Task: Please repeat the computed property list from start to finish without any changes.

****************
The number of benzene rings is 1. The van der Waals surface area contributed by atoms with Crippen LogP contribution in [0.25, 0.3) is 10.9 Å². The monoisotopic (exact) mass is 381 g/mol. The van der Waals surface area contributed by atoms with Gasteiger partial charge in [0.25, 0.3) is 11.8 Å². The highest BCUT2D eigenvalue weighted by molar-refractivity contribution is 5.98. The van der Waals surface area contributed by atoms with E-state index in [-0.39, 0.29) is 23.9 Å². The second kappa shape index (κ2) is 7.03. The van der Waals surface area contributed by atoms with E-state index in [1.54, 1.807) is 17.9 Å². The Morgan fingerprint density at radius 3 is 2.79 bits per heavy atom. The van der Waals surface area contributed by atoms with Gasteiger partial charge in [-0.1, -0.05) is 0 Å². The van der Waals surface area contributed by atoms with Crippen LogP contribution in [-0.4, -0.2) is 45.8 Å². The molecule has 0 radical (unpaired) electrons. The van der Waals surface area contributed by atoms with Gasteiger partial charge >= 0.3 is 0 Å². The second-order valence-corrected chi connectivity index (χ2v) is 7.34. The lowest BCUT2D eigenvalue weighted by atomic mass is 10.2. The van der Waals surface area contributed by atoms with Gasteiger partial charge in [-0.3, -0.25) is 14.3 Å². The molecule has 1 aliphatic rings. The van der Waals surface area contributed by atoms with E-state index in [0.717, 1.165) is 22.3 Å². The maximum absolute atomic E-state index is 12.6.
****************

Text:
The number of benzene rings is 1. The van der Waals surface area contributed by atoms with Crippen LogP contribution in [0.25, 0.3) is 10.9 Å². The monoisotopic (exact) mass is 381 g/mol. The van der Waals surface area contributed by atoms with Gasteiger partial charge in [0.25, 0.3) is 11.8 Å². The highest BCUT2D eigenvalue weighted by molar-refractivity contribution is 5.98. The van der Waals surface area contributed by atoms with E-state index in [-0.39, 0.29) is 23.9 Å². The second kappa shape index (κ2) is 7.03. The van der Waals surface area contributed by atoms with E-state index in [1.54, 1.807) is 17.9 Å². The Morgan fingerprint density at radius 3 is 2.79 bits per heavy atom. The van der Waals surface area contributed by atoms with Gasteiger partial charge in [-0.1, -0.05) is 0 Å². The van der Waals surface area contributed by atoms with Crippen LogP contribution in [-0.4, -0.2) is 45.8 Å². The molecule has 0 radical (unpaired) electrons. The van der Waals surface area contributed by atoms with Gasteiger partial charge >= 0.3 is 0 Å². The second-order valence-corrected chi connectivity index (χ2v) is 7.34. The lowest BCUT2D eigenvalue weighted by atomic mass is 10.2. The van der Waals surface area contributed by atoms with Gasteiger partial charge in [-0.3, -0.25) is 14.3 Å². The molecule has 1 aliphatic rings. The van der Waals surface area contributed by atoms with E-state index in [0.717, 1.165) is 22.3 Å². The maximum absolute atomic E-state index is 12.6.